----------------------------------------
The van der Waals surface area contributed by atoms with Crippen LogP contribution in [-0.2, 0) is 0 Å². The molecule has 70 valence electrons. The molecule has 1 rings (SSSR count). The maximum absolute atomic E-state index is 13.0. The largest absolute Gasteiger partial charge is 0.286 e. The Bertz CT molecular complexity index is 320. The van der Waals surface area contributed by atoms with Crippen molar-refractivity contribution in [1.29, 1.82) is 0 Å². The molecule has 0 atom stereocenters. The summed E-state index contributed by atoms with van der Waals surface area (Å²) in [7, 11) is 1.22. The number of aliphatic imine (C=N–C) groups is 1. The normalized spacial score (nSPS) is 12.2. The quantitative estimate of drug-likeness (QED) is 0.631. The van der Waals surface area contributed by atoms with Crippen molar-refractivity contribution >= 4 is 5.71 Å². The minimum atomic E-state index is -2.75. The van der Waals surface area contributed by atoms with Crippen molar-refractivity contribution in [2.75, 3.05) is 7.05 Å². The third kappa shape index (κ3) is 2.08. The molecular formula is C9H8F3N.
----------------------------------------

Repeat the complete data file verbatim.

The van der Waals surface area contributed by atoms with Crippen LogP contribution in [-0.2, 0) is 0 Å². The molecule has 70 valence electrons. The molecule has 1 rings (SSSR count). The maximum absolute atomic E-state index is 13.0. The largest absolute Gasteiger partial charge is 0.286 e. The Bertz CT molecular complexity index is 320. The van der Waals surface area contributed by atoms with Crippen molar-refractivity contribution in [1.29, 1.82) is 0 Å². The molecule has 0 atom stereocenters. The summed E-state index contributed by atoms with van der Waals surface area (Å²) in [7, 11) is 1.22. The number of aliphatic imine (C=N–C) groups is 1. The normalized spacial score (nSPS) is 12.2. The quantitative estimate of drug-likeness (QED) is 0.631. The van der Waals surface area contributed by atoms with Crippen molar-refractivity contribution >= 4 is 5.71 Å². The minimum atomic E-state index is -2.75. The van der Waals surface area contributed by atoms with Crippen molar-refractivity contribution in [2.75, 3.05) is 7.05 Å². The third kappa shape index (κ3) is 2.08. The molecular formula is C9H8F3N.